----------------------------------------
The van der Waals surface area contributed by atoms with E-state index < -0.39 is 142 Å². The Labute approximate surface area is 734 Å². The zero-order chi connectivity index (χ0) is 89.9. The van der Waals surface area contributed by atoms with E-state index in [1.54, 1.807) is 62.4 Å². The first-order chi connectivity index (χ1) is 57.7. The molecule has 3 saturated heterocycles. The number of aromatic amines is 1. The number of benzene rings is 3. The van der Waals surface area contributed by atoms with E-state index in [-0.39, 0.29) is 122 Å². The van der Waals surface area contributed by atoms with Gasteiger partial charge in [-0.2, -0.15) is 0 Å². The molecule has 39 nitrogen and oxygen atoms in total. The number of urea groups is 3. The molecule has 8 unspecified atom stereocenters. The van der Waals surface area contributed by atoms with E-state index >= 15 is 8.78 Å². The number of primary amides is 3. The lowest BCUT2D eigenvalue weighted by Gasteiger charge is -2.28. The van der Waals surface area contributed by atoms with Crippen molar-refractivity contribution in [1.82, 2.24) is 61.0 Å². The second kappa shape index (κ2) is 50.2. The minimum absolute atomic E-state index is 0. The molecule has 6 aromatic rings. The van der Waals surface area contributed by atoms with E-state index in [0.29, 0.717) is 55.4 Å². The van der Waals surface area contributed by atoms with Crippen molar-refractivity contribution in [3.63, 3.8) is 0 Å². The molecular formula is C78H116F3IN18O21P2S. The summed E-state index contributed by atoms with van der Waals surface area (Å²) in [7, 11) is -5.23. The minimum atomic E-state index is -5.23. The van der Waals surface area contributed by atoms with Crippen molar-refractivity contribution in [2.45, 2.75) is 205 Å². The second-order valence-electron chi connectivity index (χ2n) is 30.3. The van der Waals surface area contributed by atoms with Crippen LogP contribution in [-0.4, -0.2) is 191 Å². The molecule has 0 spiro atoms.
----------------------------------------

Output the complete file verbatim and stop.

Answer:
The van der Waals surface area contributed by atoms with E-state index < -0.39 is 142 Å². The Labute approximate surface area is 734 Å². The zero-order chi connectivity index (χ0) is 89.9. The van der Waals surface area contributed by atoms with E-state index in [1.54, 1.807) is 62.4 Å². The first-order chi connectivity index (χ1) is 57.7. The molecule has 3 saturated heterocycles. The number of aromatic amines is 1. The number of benzene rings is 3. The van der Waals surface area contributed by atoms with E-state index in [-0.39, 0.29) is 122 Å². The van der Waals surface area contributed by atoms with Gasteiger partial charge in [-0.2, -0.15) is 0 Å². The molecule has 39 nitrogen and oxygen atoms in total. The number of urea groups is 3. The molecule has 8 unspecified atom stereocenters. The van der Waals surface area contributed by atoms with E-state index >= 15 is 8.78 Å². The number of primary amides is 3. The lowest BCUT2D eigenvalue weighted by Gasteiger charge is -2.28. The van der Waals surface area contributed by atoms with Crippen molar-refractivity contribution in [1.82, 2.24) is 61.0 Å². The second kappa shape index (κ2) is 50.2. The minimum absolute atomic E-state index is 0. The molecule has 6 aromatic rings. The van der Waals surface area contributed by atoms with E-state index in [0.29, 0.717) is 55.4 Å². The van der Waals surface area contributed by atoms with Crippen molar-refractivity contribution in [3.63, 3.8) is 0 Å². The molecular formula is C78H116F3IN18O21P2S. The summed E-state index contributed by atoms with van der Waals surface area (Å²) in [7, 11) is -5.23. The minimum atomic E-state index is -5.23. The van der Waals surface area contributed by atoms with Crippen molar-refractivity contribution in [2.45, 2.75) is 205 Å². The second-order valence-electron chi connectivity index (χ2n) is 30.3. The van der Waals surface area contributed by atoms with Crippen LogP contribution in [-0.4, -0.2) is 191 Å². The molecule has 0 spiro atoms.